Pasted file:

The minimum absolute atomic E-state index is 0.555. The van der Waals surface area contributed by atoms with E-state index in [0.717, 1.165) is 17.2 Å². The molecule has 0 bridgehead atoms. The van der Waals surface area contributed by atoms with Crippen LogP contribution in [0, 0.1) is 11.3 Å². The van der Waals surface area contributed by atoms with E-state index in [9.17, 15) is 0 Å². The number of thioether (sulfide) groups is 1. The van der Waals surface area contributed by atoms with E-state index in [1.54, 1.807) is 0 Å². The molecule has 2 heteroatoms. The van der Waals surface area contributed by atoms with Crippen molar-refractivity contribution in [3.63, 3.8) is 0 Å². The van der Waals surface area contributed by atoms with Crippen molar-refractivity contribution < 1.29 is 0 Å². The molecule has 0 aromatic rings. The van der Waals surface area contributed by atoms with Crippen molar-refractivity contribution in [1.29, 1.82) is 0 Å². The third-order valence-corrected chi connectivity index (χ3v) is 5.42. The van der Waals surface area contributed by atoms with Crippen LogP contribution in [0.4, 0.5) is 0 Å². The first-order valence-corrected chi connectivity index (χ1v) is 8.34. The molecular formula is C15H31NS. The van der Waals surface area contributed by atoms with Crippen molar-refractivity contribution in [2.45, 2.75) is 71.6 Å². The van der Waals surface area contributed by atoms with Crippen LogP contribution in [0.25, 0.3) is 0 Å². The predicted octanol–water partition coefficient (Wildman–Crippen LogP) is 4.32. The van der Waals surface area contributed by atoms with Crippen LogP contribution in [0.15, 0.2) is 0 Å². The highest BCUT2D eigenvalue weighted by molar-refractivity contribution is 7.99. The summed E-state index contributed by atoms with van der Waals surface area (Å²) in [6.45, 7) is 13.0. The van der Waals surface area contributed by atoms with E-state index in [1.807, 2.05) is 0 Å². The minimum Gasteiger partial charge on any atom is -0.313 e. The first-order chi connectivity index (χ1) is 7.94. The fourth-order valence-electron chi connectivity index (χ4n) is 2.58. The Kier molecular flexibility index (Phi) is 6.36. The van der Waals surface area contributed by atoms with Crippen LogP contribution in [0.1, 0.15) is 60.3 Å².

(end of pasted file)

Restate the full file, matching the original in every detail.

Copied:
The minimum absolute atomic E-state index is 0.555. The van der Waals surface area contributed by atoms with E-state index in [0.717, 1.165) is 17.2 Å². The molecule has 0 bridgehead atoms. The van der Waals surface area contributed by atoms with Crippen LogP contribution in [0, 0.1) is 11.3 Å². The van der Waals surface area contributed by atoms with E-state index in [9.17, 15) is 0 Å². The number of thioether (sulfide) groups is 1. The van der Waals surface area contributed by atoms with E-state index in [1.54, 1.807) is 0 Å². The molecule has 2 heteroatoms. The van der Waals surface area contributed by atoms with Crippen molar-refractivity contribution in [3.63, 3.8) is 0 Å². The van der Waals surface area contributed by atoms with Crippen molar-refractivity contribution < 1.29 is 0 Å². The molecule has 0 aromatic rings. The van der Waals surface area contributed by atoms with Crippen molar-refractivity contribution in [1.29, 1.82) is 0 Å². The third-order valence-corrected chi connectivity index (χ3v) is 5.42. The van der Waals surface area contributed by atoms with Crippen LogP contribution in [0.4, 0.5) is 0 Å². The first-order valence-corrected chi connectivity index (χ1v) is 8.34. The molecular formula is C15H31NS. The van der Waals surface area contributed by atoms with Crippen molar-refractivity contribution in [2.45, 2.75) is 71.6 Å². The van der Waals surface area contributed by atoms with Crippen LogP contribution in [0.25, 0.3) is 0 Å². The predicted octanol–water partition coefficient (Wildman–Crippen LogP) is 4.32. The van der Waals surface area contributed by atoms with Crippen LogP contribution in [0.15, 0.2) is 0 Å². The highest BCUT2D eigenvalue weighted by molar-refractivity contribution is 7.99. The summed E-state index contributed by atoms with van der Waals surface area (Å²) in [6.45, 7) is 13.0. The van der Waals surface area contributed by atoms with E-state index in [1.807, 2.05) is 0 Å². The minimum Gasteiger partial charge on any atom is -0.313 e. The first-order chi connectivity index (χ1) is 7.94. The fourth-order valence-electron chi connectivity index (χ4n) is 2.58. The Kier molecular flexibility index (Phi) is 6.36. The van der Waals surface area contributed by atoms with Crippen LogP contribution in [0.1, 0.15) is 60.3 Å².